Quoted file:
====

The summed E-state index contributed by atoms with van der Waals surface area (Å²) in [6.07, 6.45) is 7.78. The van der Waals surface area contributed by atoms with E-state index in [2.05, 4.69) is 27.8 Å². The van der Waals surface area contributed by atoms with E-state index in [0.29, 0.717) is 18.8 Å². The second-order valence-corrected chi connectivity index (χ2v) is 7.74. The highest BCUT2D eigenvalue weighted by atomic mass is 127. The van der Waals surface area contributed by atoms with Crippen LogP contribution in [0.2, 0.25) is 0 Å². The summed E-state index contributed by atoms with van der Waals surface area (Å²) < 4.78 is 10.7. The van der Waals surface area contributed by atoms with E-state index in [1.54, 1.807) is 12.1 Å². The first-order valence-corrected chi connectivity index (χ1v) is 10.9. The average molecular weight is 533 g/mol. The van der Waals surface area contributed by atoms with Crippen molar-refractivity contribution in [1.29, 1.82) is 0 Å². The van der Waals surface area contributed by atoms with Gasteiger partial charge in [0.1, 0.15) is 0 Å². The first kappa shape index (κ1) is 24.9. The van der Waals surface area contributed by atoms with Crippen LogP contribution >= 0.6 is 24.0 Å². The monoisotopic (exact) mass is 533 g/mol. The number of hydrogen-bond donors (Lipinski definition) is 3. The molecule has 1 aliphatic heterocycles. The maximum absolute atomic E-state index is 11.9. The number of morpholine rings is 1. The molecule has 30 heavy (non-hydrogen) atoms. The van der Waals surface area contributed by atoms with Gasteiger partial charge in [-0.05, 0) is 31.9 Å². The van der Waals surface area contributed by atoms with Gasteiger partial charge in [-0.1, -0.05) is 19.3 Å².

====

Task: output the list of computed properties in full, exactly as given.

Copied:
The summed E-state index contributed by atoms with van der Waals surface area (Å²) in [6.07, 6.45) is 7.78. The van der Waals surface area contributed by atoms with E-state index in [2.05, 4.69) is 27.8 Å². The van der Waals surface area contributed by atoms with E-state index in [0.29, 0.717) is 18.8 Å². The second-order valence-corrected chi connectivity index (χ2v) is 7.74. The highest BCUT2D eigenvalue weighted by atomic mass is 127. The van der Waals surface area contributed by atoms with Crippen LogP contribution in [0.2, 0.25) is 0 Å². The summed E-state index contributed by atoms with van der Waals surface area (Å²) < 4.78 is 10.7. The van der Waals surface area contributed by atoms with E-state index in [1.54, 1.807) is 12.1 Å². The first-order valence-corrected chi connectivity index (χ1v) is 10.9. The average molecular weight is 533 g/mol. The van der Waals surface area contributed by atoms with Crippen molar-refractivity contribution in [1.29, 1.82) is 0 Å². The van der Waals surface area contributed by atoms with Gasteiger partial charge in [0.1, 0.15) is 0 Å². The first kappa shape index (κ1) is 24.9. The van der Waals surface area contributed by atoms with Crippen LogP contribution >= 0.6 is 24.0 Å². The monoisotopic (exact) mass is 533 g/mol. The number of hydrogen-bond donors (Lipinski definition) is 3. The molecule has 1 aliphatic heterocycles. The maximum absolute atomic E-state index is 11.9. The number of morpholine rings is 1. The molecule has 30 heavy (non-hydrogen) atoms. The van der Waals surface area contributed by atoms with Gasteiger partial charge in [-0.05, 0) is 31.9 Å². The van der Waals surface area contributed by atoms with Gasteiger partial charge in [-0.1, -0.05) is 19.3 Å².